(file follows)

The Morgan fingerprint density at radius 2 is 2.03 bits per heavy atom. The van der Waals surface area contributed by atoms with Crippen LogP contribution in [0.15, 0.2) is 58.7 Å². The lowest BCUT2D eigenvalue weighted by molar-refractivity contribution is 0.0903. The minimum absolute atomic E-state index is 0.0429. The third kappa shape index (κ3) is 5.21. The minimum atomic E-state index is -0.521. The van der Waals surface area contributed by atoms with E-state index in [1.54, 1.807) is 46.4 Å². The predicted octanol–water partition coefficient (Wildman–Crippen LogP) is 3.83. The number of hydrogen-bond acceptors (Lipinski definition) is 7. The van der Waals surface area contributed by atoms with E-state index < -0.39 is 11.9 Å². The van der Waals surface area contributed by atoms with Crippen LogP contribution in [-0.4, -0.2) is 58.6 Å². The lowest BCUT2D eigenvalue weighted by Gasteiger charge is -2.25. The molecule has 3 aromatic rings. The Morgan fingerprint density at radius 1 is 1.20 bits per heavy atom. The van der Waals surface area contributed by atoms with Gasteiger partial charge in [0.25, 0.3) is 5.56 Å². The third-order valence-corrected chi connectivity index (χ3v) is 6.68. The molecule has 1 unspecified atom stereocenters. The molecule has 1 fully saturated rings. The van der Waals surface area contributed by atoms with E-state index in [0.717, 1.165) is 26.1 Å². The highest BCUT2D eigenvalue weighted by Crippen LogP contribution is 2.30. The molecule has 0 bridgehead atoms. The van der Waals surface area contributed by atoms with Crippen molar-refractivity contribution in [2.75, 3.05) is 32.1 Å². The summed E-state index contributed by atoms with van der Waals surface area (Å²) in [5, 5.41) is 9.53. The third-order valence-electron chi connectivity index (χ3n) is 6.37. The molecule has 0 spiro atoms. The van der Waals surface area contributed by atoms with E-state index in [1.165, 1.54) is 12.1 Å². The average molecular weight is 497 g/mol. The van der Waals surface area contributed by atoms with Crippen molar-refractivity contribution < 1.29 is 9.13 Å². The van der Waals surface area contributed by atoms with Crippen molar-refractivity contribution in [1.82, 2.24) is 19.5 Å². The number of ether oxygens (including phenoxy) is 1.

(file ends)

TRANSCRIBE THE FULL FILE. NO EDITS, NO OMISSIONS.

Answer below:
The Morgan fingerprint density at radius 2 is 2.03 bits per heavy atom. The van der Waals surface area contributed by atoms with Crippen LogP contribution in [0.15, 0.2) is 58.7 Å². The lowest BCUT2D eigenvalue weighted by molar-refractivity contribution is 0.0903. The minimum absolute atomic E-state index is 0.0429. The third kappa shape index (κ3) is 5.21. The minimum atomic E-state index is -0.521. The van der Waals surface area contributed by atoms with E-state index in [1.54, 1.807) is 46.4 Å². The predicted octanol–water partition coefficient (Wildman–Crippen LogP) is 3.83. The number of hydrogen-bond acceptors (Lipinski definition) is 7. The van der Waals surface area contributed by atoms with E-state index < -0.39 is 11.9 Å². The van der Waals surface area contributed by atoms with Crippen LogP contribution in [-0.4, -0.2) is 58.6 Å². The lowest BCUT2D eigenvalue weighted by Gasteiger charge is -2.25. The molecule has 3 aromatic rings. The Morgan fingerprint density at radius 1 is 1.20 bits per heavy atom. The van der Waals surface area contributed by atoms with Gasteiger partial charge in [0.25, 0.3) is 5.56 Å². The third-order valence-corrected chi connectivity index (χ3v) is 6.68. The molecule has 1 unspecified atom stereocenters. The molecule has 1 fully saturated rings. The van der Waals surface area contributed by atoms with E-state index in [0.717, 1.165) is 26.1 Å². The highest BCUT2D eigenvalue weighted by Crippen LogP contribution is 2.30. The molecule has 0 bridgehead atoms. The van der Waals surface area contributed by atoms with Crippen molar-refractivity contribution in [2.75, 3.05) is 32.1 Å². The summed E-state index contributed by atoms with van der Waals surface area (Å²) in [5, 5.41) is 9.53. The third-order valence-electron chi connectivity index (χ3n) is 6.37. The molecule has 0 spiro atoms. The van der Waals surface area contributed by atoms with E-state index in [1.165, 1.54) is 12.1 Å². The average molecular weight is 497 g/mol. The van der Waals surface area contributed by atoms with Crippen molar-refractivity contribution < 1.29 is 9.13 Å². The van der Waals surface area contributed by atoms with Crippen molar-refractivity contribution in [1.82, 2.24) is 19.5 Å². The number of ether oxygens (including phenoxy) is 1.